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Romancing the north: the food bowl furphy

We’re talking, yet again, about how lovely it is up north. Flickr/skittledog

Romancing the north: the food bowl furphy

The romantic idea of developing northern Australia has once more been thrust into the light, this time by the Coalition’s 2030 Plan for Developing Northern Australia. As I look at coverage of the plan I wonder, does the media have the memory of a pot-smoking goldfish?

The argument that we should develop northern Australia is based on rent seeking, opportunism, romanticism and an ability to ignore countless studies stating the national economic, social and environmental folly of such an exercise.

In such an extensive “nation building” exercise, the major beneficiaries are those who supply the inputs. They get paid by the public, take none of the risk and are no worse off if it fails. The other beneficiaries are those demanding special tax rates or concessions to build their personal wealth. Trickle down benefits do not materialise, yet continue to be a mantra to mislead. In this case, the vested interests may be desperate cattle farmers, caught short by the end of live exports. Or it may be a neat move by the mining industry to continue subsidisation of their infrastructure.

In 1965, Bruce Davidson released the The Northern Myth. This definitive study stated that not only was the land unsuitable for large scale intensive agricultural development but the economics simply didn’t stand up when compared to the benefits of allocating the money in southern Australia.

In 2009, CSIRO’s Northern Australia Land and Water Science Review not only supported these findings but again highlighted the reasons why the expenditure is reckless.

The soils are still poor. They easily erode. At best you could create a patchwork mosaic of cropping (assuming that those crops would at some point be washed away). A mosaic pattern like this in the vastness of the north would be incredibly expensive to subsidise; it would make subsidies for the car industry look sound.

Rainfall still occurs near the coast, where it is flat. This makes building dams a challenge. CSIRO’s 2009 analysis did find that 600 gigalitres of ground water is available and could irrigate 40-60,000 hectares. Let’s put this into perspective: Cubbie Station alone has about 460 gigalitres of water licences and about 96,000 hectares of irrigated and dry land at its disposal.

Irrigation schemes still fail to provide positive economic returns on public capital investment. Politics and water are a dangerous mix. The heady vision of a Utopian agrarian system where irrigation channels transform the desert has proven irresistible throughout the world. Davidson’s other classic work, Australia Wet or Dry, tracks the litany of failures in developing the Murray-Darling Basin. There, the constant over estimation of benefits and underestimation of costs has left a legacy that the public will continue to pay for.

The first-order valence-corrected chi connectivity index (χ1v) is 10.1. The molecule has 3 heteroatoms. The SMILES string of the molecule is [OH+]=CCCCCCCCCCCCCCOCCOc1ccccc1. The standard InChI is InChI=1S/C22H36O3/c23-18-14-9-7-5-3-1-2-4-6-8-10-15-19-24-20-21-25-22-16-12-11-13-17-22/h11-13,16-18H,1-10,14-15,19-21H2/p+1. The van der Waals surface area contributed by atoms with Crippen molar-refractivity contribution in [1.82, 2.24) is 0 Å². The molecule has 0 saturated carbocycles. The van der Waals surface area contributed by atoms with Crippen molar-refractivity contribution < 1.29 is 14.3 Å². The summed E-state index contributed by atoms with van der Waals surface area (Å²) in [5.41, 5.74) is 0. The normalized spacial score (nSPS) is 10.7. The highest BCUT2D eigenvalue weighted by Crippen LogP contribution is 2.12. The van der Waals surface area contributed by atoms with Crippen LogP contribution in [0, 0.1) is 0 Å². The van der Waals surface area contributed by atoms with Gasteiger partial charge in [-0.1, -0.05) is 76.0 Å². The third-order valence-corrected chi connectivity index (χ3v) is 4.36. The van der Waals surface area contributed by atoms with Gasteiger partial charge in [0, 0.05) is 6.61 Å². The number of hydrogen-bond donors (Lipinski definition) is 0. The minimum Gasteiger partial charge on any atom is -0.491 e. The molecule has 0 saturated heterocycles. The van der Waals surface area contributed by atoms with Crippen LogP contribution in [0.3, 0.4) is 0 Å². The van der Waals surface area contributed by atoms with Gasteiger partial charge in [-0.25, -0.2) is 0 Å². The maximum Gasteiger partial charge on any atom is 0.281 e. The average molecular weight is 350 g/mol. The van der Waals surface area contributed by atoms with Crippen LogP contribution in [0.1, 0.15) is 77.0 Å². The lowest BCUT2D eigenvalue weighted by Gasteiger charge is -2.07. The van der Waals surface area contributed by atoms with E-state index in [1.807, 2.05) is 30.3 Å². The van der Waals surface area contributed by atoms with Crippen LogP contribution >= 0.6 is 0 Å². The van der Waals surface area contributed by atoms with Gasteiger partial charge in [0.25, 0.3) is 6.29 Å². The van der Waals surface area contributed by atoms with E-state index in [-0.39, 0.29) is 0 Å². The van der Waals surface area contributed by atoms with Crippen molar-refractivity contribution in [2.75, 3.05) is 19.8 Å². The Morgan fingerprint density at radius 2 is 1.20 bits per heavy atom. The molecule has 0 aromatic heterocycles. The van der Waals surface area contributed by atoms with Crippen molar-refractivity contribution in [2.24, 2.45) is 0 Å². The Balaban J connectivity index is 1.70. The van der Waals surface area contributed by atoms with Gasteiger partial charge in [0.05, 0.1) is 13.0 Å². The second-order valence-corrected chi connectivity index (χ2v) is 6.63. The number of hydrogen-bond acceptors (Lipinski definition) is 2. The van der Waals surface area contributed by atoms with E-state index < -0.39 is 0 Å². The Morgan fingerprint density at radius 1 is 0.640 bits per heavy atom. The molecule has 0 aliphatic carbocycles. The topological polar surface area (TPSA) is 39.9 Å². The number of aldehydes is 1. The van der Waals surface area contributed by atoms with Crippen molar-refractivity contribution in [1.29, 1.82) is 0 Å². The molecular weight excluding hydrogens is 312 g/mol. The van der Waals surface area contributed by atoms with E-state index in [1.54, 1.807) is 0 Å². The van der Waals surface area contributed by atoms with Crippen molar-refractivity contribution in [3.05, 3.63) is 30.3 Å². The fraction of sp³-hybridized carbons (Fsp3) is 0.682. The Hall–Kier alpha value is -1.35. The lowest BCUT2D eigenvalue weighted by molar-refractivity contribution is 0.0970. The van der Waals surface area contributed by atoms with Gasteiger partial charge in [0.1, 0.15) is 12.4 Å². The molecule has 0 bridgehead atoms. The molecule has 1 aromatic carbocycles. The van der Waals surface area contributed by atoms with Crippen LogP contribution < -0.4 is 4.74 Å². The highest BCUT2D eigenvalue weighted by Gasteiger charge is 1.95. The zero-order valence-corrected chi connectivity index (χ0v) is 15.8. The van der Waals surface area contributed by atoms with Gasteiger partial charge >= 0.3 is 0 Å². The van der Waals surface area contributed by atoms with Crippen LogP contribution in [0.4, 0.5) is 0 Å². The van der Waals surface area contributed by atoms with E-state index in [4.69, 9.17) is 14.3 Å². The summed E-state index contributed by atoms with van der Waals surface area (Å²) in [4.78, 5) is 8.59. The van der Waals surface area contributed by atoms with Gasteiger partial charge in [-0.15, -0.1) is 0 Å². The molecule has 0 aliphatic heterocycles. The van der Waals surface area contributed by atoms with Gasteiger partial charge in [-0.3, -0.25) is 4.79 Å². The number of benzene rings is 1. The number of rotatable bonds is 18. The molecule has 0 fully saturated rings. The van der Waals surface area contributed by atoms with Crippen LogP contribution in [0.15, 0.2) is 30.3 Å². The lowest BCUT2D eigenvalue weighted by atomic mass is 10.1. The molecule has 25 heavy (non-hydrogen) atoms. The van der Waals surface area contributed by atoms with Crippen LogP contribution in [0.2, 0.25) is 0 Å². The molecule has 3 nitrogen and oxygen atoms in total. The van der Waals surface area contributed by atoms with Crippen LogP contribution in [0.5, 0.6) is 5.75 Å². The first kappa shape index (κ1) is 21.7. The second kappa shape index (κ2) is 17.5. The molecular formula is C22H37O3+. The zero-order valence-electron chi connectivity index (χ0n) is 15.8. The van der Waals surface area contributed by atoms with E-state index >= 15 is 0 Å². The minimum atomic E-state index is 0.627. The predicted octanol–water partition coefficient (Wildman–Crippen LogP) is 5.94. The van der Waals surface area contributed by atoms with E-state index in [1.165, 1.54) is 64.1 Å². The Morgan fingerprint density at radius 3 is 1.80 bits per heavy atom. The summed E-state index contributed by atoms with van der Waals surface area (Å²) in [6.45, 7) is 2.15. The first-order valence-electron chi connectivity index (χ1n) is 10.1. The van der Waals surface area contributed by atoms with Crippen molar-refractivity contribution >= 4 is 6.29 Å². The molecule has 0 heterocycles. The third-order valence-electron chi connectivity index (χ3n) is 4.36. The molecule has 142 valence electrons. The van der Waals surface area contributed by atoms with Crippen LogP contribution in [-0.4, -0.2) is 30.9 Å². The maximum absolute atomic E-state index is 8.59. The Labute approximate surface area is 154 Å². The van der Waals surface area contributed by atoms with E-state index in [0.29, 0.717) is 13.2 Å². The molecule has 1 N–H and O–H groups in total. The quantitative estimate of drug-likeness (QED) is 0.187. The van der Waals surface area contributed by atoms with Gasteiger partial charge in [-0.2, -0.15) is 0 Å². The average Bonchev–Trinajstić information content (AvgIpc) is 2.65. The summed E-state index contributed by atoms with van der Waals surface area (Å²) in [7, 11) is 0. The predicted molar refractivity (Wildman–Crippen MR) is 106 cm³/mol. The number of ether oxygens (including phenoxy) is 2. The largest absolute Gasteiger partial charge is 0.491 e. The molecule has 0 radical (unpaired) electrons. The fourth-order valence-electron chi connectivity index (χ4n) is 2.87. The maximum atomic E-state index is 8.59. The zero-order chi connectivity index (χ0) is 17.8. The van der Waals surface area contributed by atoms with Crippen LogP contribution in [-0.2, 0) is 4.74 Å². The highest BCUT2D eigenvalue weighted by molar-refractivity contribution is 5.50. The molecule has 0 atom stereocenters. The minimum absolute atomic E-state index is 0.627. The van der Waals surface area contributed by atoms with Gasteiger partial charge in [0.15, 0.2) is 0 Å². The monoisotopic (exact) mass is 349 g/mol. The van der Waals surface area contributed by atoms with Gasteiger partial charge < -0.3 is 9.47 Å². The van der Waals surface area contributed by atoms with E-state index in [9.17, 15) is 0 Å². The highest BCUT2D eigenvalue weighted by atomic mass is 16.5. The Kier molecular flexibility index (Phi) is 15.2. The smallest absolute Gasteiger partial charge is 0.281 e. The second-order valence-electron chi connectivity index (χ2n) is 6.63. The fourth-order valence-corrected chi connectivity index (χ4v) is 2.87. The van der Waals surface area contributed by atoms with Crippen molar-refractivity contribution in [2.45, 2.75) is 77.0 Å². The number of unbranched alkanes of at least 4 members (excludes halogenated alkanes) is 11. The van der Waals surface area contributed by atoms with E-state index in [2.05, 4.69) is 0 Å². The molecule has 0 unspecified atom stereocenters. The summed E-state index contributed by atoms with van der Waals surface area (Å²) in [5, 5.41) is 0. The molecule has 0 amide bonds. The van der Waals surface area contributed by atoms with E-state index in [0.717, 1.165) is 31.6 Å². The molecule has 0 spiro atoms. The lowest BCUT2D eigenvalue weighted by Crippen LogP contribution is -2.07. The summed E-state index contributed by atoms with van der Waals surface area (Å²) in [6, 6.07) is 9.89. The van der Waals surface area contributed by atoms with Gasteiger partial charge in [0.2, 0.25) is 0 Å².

In the north, Stage 2 of the Ord irrigation scheme has cost $300 million and adds over 13,000 hectares to irrigation. The entire stage 2 has been leased by the Chinese company Shanghai Zhongfu for the next 50 years. They initially proposed a $700 m investment to develop a sugar industry. They now propose planting sorghum to produce ethanol: a sugar monoculture was likely to attract pests that would undermine profits. But changing the crop won’t make a difference: planned profits from cotton in the 1960s quickly evaporated in rising costs from pesticides need to control an influx of pests. Sugar was no different and nor will sorghum be.

It would be nice to think that the hard lessons of previous failures in the Ord or lessons from other parts is Australia, for example the Goyder line in South Australia (where despite the biophysical limits for agricultural production being identified, risk takers strayed into zones that were not suitable for agriculture) could be ingrained into long term public consciousness.

As a country we have just allocated over $10 billion to fix the mess created in the Murray-Darling Basin. Why would we want to create a similar mess in the north? The north is not suitable for intensive food production, it never has been, nor will it ever be. I simply go back to Bruce Davidson’s fundamental question: why would we open the public purse and spend billions on low or negative returns when there better returns from the expenditure elsewhere?